“In early March I said goodbye to the agency for seven weeks and set off to begin Google’s Squared course, along with 37 other ‘Squares’ in their first few years in advertising. What exactly we would know how to do when we came out of the other side was unclear, but we knew we would be learning about ‘digital’.
My generation are regularly referred to as digital natives, and yet when digital was mentioned at work I found myself casting about for the nearest person with the word in their job title. I felt a mental wall come down when I heard terms like HTML, XML, CMS and API, as I assumed I didn’t have the tools to understand it.
So when I was first told about the Google Squared course, I pictured something not unlike the opening scenes of Avatar: weird and wonderful pieces of technology, incomprehensible vocabulary and lessons on how to code. By the end of the seven weeks, I imagined a transformation in my understanding would have taken place and I’d be spouting acronyms like a second language.
The experience couldn’t have been more different. While a transformation has taken place, it isn’t at all the one I was expecting.
Squared isn’t about providing absolute truths. Instead every individual is responsible for their own learning, and for using the tasks to help them form their own opinions about what works or what doesn’t in the digital world we live in.
I had something of an epiphany during an exercise where we were asked to write down each digital channel we use on individual post-its, and stick them to our faces. As I got to the point where I could no longer see out through the curtain of post-its over my eyes, I realised that digital wasn’t the slightly scary and impenetrable bubble I’d been treating it as.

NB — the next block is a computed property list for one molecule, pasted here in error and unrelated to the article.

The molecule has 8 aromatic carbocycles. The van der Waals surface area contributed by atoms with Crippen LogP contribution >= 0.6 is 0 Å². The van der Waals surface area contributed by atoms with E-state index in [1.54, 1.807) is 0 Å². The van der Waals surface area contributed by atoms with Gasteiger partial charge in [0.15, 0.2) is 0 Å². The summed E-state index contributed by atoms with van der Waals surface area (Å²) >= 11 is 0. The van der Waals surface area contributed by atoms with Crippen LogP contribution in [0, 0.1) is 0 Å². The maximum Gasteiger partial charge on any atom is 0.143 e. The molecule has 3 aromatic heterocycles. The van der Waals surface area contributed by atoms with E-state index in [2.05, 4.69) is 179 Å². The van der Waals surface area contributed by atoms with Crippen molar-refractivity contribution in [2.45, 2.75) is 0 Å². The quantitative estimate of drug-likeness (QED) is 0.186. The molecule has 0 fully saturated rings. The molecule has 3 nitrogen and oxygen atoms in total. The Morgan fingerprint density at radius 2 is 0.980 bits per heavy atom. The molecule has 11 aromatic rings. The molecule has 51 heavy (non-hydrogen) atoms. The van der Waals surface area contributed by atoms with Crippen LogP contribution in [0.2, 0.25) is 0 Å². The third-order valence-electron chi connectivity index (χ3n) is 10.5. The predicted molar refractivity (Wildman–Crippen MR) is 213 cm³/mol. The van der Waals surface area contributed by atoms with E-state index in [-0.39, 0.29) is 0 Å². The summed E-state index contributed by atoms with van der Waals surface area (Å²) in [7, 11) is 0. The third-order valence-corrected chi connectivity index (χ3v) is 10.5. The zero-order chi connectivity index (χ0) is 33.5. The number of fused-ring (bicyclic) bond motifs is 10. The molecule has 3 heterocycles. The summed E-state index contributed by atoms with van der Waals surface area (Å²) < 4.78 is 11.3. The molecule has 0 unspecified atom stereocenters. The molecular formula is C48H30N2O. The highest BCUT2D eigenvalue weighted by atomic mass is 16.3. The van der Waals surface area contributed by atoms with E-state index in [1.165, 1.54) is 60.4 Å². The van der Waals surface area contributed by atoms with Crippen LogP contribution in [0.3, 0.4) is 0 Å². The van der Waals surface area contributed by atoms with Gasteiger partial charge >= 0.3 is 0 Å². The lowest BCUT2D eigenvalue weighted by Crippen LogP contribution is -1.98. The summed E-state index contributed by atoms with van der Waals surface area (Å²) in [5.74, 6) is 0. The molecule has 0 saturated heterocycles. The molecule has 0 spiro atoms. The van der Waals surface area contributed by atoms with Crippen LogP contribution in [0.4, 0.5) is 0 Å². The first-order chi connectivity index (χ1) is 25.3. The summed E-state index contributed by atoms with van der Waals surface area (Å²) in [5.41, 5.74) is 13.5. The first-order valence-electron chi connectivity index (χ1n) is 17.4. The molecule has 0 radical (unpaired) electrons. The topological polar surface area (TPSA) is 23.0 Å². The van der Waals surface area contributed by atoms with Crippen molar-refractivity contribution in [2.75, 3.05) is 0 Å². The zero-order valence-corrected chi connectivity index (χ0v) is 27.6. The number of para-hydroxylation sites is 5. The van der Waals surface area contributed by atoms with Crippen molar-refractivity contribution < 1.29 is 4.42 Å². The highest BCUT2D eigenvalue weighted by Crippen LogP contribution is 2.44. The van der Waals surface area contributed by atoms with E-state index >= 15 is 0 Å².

It’s something I use every single day – it’s just the way I run my life, communicate with my friends, get from A to B, entertain myself. As one of our guest speakers said, “digital isn’t a medium, it’s a speed”. I started to think that perhaps I didn’t have to be an expert coder to understand how to reach people who are using digital just like I do.
I’m not suggesting for a moment that we don’t need specialists, we absolutely do. But just because our knowledge doesn’t equal theirs, that doesn’t mean we should shrink away from using it.
One quote I heard at Squared really stuck with me: Steve Vranakis, ECD of Google Creative Labs, told us “Add tech, and you’ll become storytellers with superpowers”. It drove home the fact that we can bring our ideas to life in ways that weren’t possible even five years ago. Rather than working to set formats, we can say “Wouldn’t it be incredible if we could do X. I have absolutely no idea how we’d do it yet, but…” There are fantastic companies out there looking for opportunities to push the boundaries of what’s currently possible with us, and our clients are looking to us for that kind of inspiration. We mustn’t let the acronyms and the perceived mystery surrounding digital scare us away from throwing ourselves head first into those opportunities.
My experiences at Squared taught me that, as ever, it comes back to having a big idea rather than thinking in channels. Otherwise, as another guest speaker told us, we can end up treating digital “like an all you can eat buffet”: looking for ways to do something with You Tube and Facebook and Vine and Pinterest before we’ve really considered how any of them will help us achieve our objective. If we establish the big idea upfront, find the right people to talk to about it and the best places to start that conversation, then the opportunities for digital will fall naturally from that.
So I haven’t come back from Squared with intricate knowledge of how Google Glasses work, and I still wouldn’t know what HTML code looked like if it came up and slapped me in the face. But I’ve realised that’s no excuse. Squared showed me that I know more about this thing called digital than I thought, and I have just as much responsibility as the Head of Digital to think about what opportunities there might be in every brief that comes my way. While it may not be the most tangible learning to bring back, realising it has made a huge difference. If we have more confidence in what we do already know, and we make more of an effort to build on it, then digital ceases to be something other, mystifying and slightly scary.”